Conford, Freund and Kilkenny.
This is an application for leave to appeal from an interlocutory order, entered after a pretrial conference, precluding a plenary trial of the issue of lack of jurisdiction over the person of the defendant, Anchor Petroleum Company, a foreign corporation. The order was based upon a previous determination denying a motion to dismiss for lack of jurisdiction prosecuted under R.R. 4:12-2. That disposition was on affidavits, unattended by any request by the defendant to have the motion considered on plenary proofs. This court previously denied leave to appeal from the order denying the motion to dismiss.
We are denying the present application, partly on the basis of defendant's failure to request the taking of testimony at the time of its original motion to dismiss, but primarily because any harm to defendant in denying the motion is outweighed by the undesirability of the delay in the litigation attendant upon its grant.
It appears to us that ordinarily a defendant wishing to challenge jurisdiction should elect whether to request oral proofs or to submit on affidavits, and that thereafter the question of renewal of the motion on oral proofs should rest in the discretion of the trial court. Cf. Miklos v. Liberty Coach Co. , 48 N.J. Super. 591, 596 (App. Div. 1958); Riss & Company v. Association of Western Railways , 162 F. Supp. 69 (D.C.D.C. 1958).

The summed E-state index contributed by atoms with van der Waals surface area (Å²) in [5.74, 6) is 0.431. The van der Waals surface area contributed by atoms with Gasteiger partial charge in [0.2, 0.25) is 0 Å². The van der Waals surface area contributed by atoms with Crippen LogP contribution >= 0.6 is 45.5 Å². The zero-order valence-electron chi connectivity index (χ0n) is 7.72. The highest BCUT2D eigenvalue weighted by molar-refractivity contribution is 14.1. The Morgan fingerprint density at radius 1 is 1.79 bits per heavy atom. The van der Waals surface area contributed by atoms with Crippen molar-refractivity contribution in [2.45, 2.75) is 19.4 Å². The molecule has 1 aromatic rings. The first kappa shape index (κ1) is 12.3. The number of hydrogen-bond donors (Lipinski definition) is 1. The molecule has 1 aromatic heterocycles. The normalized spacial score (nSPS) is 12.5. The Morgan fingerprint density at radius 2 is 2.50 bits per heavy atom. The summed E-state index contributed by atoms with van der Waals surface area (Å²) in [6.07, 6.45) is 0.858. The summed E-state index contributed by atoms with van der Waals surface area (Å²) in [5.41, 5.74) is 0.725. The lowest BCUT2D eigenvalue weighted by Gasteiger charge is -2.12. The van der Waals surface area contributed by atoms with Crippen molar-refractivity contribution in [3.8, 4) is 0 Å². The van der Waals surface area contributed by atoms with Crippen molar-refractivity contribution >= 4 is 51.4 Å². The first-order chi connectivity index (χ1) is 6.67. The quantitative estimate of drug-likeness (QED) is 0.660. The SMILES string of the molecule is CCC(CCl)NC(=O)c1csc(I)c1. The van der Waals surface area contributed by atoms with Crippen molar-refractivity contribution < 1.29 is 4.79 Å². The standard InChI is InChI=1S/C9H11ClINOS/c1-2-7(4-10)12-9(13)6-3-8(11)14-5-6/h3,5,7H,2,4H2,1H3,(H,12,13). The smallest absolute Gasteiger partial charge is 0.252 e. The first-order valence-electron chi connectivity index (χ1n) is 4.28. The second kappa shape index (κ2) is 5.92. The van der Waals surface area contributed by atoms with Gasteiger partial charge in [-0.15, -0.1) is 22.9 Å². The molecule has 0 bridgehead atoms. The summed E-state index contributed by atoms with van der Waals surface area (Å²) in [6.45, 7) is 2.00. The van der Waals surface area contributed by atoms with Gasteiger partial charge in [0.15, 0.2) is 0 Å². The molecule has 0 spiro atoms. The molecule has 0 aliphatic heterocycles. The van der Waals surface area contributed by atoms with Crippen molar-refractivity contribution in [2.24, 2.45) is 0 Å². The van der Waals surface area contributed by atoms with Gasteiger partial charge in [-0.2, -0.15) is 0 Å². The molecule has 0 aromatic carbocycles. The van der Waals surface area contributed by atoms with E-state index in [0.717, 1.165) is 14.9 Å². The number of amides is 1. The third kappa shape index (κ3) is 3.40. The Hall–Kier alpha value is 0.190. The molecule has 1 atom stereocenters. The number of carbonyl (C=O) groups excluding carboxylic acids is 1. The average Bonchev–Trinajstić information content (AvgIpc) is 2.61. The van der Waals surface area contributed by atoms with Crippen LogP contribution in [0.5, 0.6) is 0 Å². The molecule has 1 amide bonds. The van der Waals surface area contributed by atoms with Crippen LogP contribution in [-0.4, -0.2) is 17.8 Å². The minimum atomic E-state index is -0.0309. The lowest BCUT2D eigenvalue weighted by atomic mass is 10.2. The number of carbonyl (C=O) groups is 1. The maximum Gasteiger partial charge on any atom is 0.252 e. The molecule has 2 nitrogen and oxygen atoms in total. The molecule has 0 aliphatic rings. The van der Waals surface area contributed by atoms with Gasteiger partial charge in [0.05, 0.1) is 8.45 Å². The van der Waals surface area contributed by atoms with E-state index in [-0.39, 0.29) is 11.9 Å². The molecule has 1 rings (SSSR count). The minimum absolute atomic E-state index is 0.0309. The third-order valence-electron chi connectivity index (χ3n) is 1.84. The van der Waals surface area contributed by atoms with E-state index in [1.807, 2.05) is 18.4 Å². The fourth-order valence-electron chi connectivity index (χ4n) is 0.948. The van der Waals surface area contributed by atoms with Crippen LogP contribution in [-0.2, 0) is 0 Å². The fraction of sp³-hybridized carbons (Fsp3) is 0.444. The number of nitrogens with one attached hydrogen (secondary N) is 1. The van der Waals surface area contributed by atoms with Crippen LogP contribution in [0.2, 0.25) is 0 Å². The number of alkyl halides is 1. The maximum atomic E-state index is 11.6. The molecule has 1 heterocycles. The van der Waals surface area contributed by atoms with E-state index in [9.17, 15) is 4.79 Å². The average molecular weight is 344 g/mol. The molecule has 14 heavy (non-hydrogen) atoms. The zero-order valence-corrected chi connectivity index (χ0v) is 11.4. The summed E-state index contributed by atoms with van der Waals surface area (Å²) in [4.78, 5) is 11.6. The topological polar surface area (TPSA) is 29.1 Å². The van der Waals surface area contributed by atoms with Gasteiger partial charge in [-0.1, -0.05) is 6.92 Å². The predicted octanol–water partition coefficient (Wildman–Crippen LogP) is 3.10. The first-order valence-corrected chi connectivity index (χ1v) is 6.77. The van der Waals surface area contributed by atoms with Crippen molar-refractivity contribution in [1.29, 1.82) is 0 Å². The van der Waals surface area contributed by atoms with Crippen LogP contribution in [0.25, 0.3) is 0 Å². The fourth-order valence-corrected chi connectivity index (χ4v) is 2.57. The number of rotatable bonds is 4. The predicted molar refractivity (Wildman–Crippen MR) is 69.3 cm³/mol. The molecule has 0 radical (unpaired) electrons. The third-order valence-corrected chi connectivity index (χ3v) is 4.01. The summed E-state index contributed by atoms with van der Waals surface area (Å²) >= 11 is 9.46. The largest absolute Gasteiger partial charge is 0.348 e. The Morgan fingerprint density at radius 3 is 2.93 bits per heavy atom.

We suggest, however, that the trial of the matter on the merits in the present case may well develop facts which the court might possibly find more determinative on the question whether the contacts of the defendant with the State of New Jersey were sufficient to make it amenable to jurisdiction of our courts. In that event, the trial court might well reconsider its present determination that the question of jurisdiction is foreclosed from further consideration on the fuller record which will then have been made. See McGhan v. F.C. Hayer Co. , 84 F. Supp. 540 (D.C.D. Minn. 1949); Lee-Wilson, Inc. v. General Electric Company , 222 F.2d 850 (1 Cir. 1955). Sometimes affidavits are too
inconclusive to justify determination of the issue, while the evidence at trial is more informative. See Frasier v. Twentieth Century-Fox Film Corp. , 119 F. Supp. 495 (D.C.D. Neb. 1954). Certainly a court should dismiss for lack of jurisdiction whenever, at any stage of the proceedings, it is satisfied from the facts then of record that jurisdiction is absent.
Of course, we imply no opinion on the merits of the question of jurisdiction in this case.
Motion for leave to appeal ...